Financial Markets… The euro rose to a six-week high against the dollar, appreciating to $1.3077, and Europe’s benchmark stock index (Stoxx Europe 600) gained for a second day, as growing optimism over a successful Greek buyback program boosted investor sentiment. Greece started the €10 billion ($13 billion) repurchase of government bonds maturing between 2023 and 2042 on Monday.
Italian and Spanish bonds advanced on Tuesday, with their 10-year yield dropping 4 basis points to 4.41% and 2 bps to 5.22%, respectively, as Greek optimism boosted demand for high-yielding region’s government debt into year-end. Meanwhile, Greek bonds turned slightly lower after Monday’s surge with results of the debt buyback due on December 7.
Gold for February settlement fell 0.9% to $1,705 an ounce on Tuesday, after falling a four-week low of $1,698.50 earlier, as concern over U.S. economy amid stalled budget talks weighed negatively on commodity prices. Copper for delivery in three months also dropped as much as 0.5% to $7,963.50 a metric ton, after reaching a six-week high of $8,045 yesterday.
High-income Economies…The Reserve Bank of Australia cut its benchmark interest rate by a quarter percentage point to 3%, the lowest in three years. The sixth rate cut in the past 14 months reflects Australia’s contained wage pressure, lower projected mining spending, and an unemployment rate at a 2½-year high—as well as concerns that the Australian dollar remains “higher than might have been expected” given lower export prices and a weaker global outlook, according to the central bank.
Producer prices in the Euro Area rose 0.1% (m/m) in October from the previous month, but producer price inflation edged down to 2.6% (y/y) in October from 2.7% in September due to base effects. A deceleration in energy-cost growth to 5.9% (y/y) in October from 6.9% in September was offset by acceleration in price increases for intermediate and non-durable consumer goods, partly reflecting strengthening demand.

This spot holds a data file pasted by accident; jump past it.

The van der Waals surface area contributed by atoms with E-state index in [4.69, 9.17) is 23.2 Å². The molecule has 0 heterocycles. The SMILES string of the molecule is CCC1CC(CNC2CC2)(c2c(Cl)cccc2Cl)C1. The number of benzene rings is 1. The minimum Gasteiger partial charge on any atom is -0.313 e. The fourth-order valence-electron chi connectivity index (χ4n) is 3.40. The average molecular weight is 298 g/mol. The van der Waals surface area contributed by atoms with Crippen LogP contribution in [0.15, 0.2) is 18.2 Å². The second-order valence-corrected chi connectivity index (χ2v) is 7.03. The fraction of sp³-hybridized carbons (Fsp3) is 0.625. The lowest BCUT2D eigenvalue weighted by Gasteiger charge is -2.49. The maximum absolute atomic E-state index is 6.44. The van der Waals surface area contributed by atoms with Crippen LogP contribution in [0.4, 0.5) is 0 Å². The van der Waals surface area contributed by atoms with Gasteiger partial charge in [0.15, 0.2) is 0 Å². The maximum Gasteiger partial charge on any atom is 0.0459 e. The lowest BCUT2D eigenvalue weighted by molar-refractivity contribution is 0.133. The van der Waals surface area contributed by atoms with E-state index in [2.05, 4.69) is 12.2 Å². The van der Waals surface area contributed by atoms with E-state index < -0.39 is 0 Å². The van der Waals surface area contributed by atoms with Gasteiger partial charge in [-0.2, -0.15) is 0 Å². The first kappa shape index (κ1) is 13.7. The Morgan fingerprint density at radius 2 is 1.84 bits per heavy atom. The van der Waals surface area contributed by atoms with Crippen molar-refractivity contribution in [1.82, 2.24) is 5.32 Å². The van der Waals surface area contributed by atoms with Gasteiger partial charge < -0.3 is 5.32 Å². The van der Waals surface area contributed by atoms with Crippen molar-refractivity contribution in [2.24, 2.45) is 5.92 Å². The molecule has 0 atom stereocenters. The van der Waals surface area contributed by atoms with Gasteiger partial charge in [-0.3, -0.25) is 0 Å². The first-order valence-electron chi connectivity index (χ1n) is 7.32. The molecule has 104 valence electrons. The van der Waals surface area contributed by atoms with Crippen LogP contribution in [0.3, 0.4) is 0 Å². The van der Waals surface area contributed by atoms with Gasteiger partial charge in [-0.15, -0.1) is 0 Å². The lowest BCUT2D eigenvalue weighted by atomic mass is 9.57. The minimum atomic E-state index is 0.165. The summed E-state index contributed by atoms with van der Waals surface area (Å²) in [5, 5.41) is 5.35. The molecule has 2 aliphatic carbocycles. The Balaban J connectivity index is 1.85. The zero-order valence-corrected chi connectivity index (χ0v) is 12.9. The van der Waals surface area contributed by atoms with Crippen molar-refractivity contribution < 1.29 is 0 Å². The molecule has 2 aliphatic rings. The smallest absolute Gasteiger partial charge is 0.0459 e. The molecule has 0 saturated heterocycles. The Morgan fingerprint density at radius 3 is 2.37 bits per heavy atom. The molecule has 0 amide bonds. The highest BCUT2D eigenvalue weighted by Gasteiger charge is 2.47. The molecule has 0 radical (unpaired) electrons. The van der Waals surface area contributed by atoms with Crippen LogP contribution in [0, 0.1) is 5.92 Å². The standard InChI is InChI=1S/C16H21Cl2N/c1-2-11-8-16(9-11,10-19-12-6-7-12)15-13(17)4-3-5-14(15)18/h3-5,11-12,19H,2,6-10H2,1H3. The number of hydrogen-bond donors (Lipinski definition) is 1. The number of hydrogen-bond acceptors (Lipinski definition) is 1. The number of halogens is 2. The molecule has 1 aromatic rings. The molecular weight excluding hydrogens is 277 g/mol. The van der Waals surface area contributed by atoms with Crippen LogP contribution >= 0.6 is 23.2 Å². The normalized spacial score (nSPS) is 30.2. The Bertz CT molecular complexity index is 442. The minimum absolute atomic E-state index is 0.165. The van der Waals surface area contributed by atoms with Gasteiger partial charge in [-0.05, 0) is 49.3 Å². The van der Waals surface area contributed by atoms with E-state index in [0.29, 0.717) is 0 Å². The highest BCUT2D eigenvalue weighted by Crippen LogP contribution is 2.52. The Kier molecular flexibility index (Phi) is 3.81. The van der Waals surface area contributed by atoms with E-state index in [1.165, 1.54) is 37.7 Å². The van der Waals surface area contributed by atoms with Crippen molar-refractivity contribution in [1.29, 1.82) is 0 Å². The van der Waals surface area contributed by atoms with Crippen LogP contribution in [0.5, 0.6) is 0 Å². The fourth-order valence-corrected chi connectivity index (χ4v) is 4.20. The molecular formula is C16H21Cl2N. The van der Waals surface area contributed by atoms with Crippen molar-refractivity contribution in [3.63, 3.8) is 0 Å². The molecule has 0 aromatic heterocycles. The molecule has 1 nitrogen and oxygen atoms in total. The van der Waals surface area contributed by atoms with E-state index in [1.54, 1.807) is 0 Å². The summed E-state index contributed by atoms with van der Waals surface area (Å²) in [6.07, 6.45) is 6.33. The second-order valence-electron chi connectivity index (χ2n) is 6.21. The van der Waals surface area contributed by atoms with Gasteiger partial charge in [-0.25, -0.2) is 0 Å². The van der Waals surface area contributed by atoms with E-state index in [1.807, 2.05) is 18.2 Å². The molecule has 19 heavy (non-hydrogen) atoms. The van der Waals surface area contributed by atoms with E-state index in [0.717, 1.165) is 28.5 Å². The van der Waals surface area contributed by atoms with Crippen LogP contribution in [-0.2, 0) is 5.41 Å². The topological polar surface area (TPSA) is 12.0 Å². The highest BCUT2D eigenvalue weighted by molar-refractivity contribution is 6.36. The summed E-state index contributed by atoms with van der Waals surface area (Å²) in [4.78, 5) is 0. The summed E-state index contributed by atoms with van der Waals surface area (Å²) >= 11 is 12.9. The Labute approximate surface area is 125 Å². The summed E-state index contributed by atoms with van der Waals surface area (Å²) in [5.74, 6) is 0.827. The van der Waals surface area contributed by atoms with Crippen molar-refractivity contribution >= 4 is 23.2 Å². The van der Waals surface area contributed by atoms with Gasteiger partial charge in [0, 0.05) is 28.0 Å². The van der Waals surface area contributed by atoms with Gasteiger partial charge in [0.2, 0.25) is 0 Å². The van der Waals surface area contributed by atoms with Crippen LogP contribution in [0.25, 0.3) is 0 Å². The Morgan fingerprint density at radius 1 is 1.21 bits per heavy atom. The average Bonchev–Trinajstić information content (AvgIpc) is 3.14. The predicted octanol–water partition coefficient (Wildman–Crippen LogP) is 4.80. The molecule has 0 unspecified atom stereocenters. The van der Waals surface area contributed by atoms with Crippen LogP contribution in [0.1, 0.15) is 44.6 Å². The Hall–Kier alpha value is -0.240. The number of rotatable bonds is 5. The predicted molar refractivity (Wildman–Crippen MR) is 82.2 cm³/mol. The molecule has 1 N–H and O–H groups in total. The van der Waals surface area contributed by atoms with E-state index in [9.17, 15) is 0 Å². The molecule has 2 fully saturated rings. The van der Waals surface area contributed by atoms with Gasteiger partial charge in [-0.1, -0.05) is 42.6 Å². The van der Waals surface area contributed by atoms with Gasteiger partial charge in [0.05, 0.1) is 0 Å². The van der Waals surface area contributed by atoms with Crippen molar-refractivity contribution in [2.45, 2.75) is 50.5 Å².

Canada’s central bank kept its benchmark overnight rate at 1%. In explaining its decision, the central bank said that although economic activity in the third quarter was weak, global economic conditions remain stimulative (though vulnerable to major shocks from the U.S. or Europe) and the pace of Canada’s economic growth is expected to pick up through 2013, while inflation is expected to increase and reach the targeted 2 percent rate over the course of the next 12 months.
The number of people registering for unemployment benefits in Spain rose for the fourth month in November, rising by 74,296 from October to reach 4.91 million, as some firms used newly introduced labor rules to reduce the size of their workforce.
Developing Economies…Brazil’s industrial production increased by 2.3% (y/y) in October compared to a one percent decline in September. On a monthly basis, industrial production rose by 0.9% in October reversing a one percent decline in September.
China and South Korea agreed to use proceeds of existing currency swap deals to settle bilateral trade between two countries.
Malawi continues to be an outlier from the global policy easing cycle, as it continues to tighten monetary policy to achieve macroeconomic stability, raising the policy rate by 400 basis points to 25.0%. Foreign exchange reserves have been falling since July, to an alarming level equivalent to 0.8 months of import cover as of end-October. Inflation rate rose to 30.6% (y/y) in October, up from 28.3% in September, with food price increases accounting for the bulk of the increase in inflation.
Uganda's central bank cut its Central Bank Rate (CBR) by 50 basis points to 12.0% as subdued inflationary pressure allows the bank to stimulate economic growth. November headline inflation rose to 4.9% from 4.5% in October, but remains within the central bank’s 5% medium-term inflation target.